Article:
Alex Teach Image
His T-shirt was ruined, a once-white garment that now looked like he had a shiny red tunic draped over it, such was the volume of blood pouring from his scalp, topping faded blue jeans and an over-taxed belt starting to share the burden of fluid on its determined journey downward.
“Hey, buddy,” I said in as soothing a voice as I could muster. “How about putting that thing down?”
The Client instantly twitched his right eye, then with a subtle shake of the head started to reorient himself to his surroundings, as if a remote control had changed internal channels and he was looking for a signal.
“What, me?” he said, then glanced at his right hand. “Oh, yeah. This,” he said. Blood dripped from his nose and the point of his jaw, his face a living horror show, the blood almost giving the appearance there was no skin covering bone.
He placed the hammer on a counter next to him and continued to stand there, his mind drifting back towards the place he was before, which of course would not do at all.
“Your girlfriend…is she here? Is anyone else in the house?” I asked. He replied in the negative (we’d look for ourselves in a moment) so my partner followed up by asking, “Your head…what happened there, man?”
“Wha…what?” the Client asked. “Oh, yeah.” He paused. “My girlfriend…she was going to kill herself, she swore to God, she was going to take some pills and get in the bathtub and drift away and I freaked out.”
I did not doubt him, but my partner still had questions. “So she attacked you when you tried to stop her?” he said as he was looking for something for the man to put on his head; it went from interesting to just plain nasty pretty quick, actually.
“No, no, I just started hitting my head to keep her from doing it.”
Jack and I paused.
“Wait.” My head cocked to the side like a curious dog. “Did you just say you hit yourself in the head with a hammer to keep her from hurting herself?”
“Well, yeah,” he replied, as if we’d said the stupidest thing ever. (Maybe we had?)
For near-comic effect, his right eye started to drift while his left eye stayed trained on us as we spoke (so long as we didn’t speak quietly, or with “fancy words”.)
“I dunno what I was thinking,” said the Client. “I just started swinging and swinging away in front of her. I just love her, man. You know how it is?” he pled. “We have plans, and the thought of her…the thought…” He began to lose his composure all over again, and on three separate occasions he glanced at the hammer he’d put aside just moments ago.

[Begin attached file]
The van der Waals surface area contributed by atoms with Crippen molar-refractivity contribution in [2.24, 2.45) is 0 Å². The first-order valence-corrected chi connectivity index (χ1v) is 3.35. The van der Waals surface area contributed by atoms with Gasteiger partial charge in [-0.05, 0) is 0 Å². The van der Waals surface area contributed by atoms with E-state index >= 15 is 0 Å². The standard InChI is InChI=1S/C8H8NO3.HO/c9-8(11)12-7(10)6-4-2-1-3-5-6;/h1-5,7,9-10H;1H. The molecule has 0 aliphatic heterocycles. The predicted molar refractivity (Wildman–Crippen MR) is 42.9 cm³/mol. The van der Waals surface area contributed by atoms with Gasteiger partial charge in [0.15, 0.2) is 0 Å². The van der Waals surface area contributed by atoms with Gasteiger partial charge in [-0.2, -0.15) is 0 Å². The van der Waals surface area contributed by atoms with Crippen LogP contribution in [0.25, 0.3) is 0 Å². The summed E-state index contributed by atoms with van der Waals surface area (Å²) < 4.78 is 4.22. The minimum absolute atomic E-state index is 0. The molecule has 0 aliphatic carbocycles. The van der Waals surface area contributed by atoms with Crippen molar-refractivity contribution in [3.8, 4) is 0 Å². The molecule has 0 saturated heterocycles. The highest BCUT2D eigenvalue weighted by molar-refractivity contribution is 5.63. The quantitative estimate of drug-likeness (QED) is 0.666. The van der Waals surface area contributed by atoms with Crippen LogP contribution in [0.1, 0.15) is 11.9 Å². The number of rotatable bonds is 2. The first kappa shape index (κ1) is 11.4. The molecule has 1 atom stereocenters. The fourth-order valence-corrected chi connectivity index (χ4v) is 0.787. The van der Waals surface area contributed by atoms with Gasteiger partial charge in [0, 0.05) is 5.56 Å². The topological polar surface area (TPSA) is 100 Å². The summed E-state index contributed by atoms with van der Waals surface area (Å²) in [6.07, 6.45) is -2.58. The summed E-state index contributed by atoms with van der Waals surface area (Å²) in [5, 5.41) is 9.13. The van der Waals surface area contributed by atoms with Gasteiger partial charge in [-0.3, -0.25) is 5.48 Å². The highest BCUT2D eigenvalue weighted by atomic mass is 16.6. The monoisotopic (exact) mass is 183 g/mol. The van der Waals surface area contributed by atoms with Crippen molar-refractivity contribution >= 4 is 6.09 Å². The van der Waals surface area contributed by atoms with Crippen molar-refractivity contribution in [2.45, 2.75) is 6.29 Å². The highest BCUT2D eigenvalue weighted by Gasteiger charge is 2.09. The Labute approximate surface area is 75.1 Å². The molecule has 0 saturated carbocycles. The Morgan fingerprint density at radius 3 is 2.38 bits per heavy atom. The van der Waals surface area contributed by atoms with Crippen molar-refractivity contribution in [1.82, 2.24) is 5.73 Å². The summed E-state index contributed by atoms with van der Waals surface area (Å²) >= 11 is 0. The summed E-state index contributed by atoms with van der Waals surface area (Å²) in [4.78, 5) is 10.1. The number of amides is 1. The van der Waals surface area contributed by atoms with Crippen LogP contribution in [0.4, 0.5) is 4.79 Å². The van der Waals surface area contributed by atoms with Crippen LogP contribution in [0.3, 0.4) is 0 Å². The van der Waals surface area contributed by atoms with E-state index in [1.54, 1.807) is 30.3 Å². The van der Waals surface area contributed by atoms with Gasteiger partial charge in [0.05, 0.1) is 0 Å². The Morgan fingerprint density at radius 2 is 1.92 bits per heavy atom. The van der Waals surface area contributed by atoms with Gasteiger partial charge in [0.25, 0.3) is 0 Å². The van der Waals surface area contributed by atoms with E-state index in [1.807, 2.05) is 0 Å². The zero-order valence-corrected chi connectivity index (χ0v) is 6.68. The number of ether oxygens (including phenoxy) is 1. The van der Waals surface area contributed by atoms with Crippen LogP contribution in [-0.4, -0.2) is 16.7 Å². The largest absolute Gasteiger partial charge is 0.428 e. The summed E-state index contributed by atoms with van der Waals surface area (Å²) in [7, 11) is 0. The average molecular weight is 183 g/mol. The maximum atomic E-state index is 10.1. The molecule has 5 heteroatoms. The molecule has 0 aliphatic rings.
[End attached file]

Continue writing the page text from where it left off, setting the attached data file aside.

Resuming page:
I looked at him and said yeah, sure I understood. And I did. Who doesn’t know the incredible lack of sanity that goes into a real relationship, and the crazy things you do for one? (Except, of course, for hitting yourself in the head with a claw hammer so hard you actually break your skull and pull out chunks of skin and hair.)
In the few seconds it took to reply, the gentleman now seemed unsteady on his feet. I didn’t even ask, I just took a step back and called for a meat wagon to come and pick him up since he was giving every sign of traumatic brain injury I knew of.
It was as I let off the microphone on my shoulder that I heard my partner ask the gentleman, “Excuse me, sir. I don’t want to offend you or anything, but have you been drinking?”
“No,” said the Client.
“I guess it’s just your injuries then,” he said, “because you’re acting like you just got hammered.”
Before the ambulance finally arrived, there was an incredibly awkward moment that transpired after that poor choice in analogies was given. But the silence wasn’t just out of fear of his immediate reaction (there was none, remember—he had given himself the I.Q. of a kumquat), but also of respect for somehow making a weird situation even weirder, all on our own.
I love this job. Brains…and all.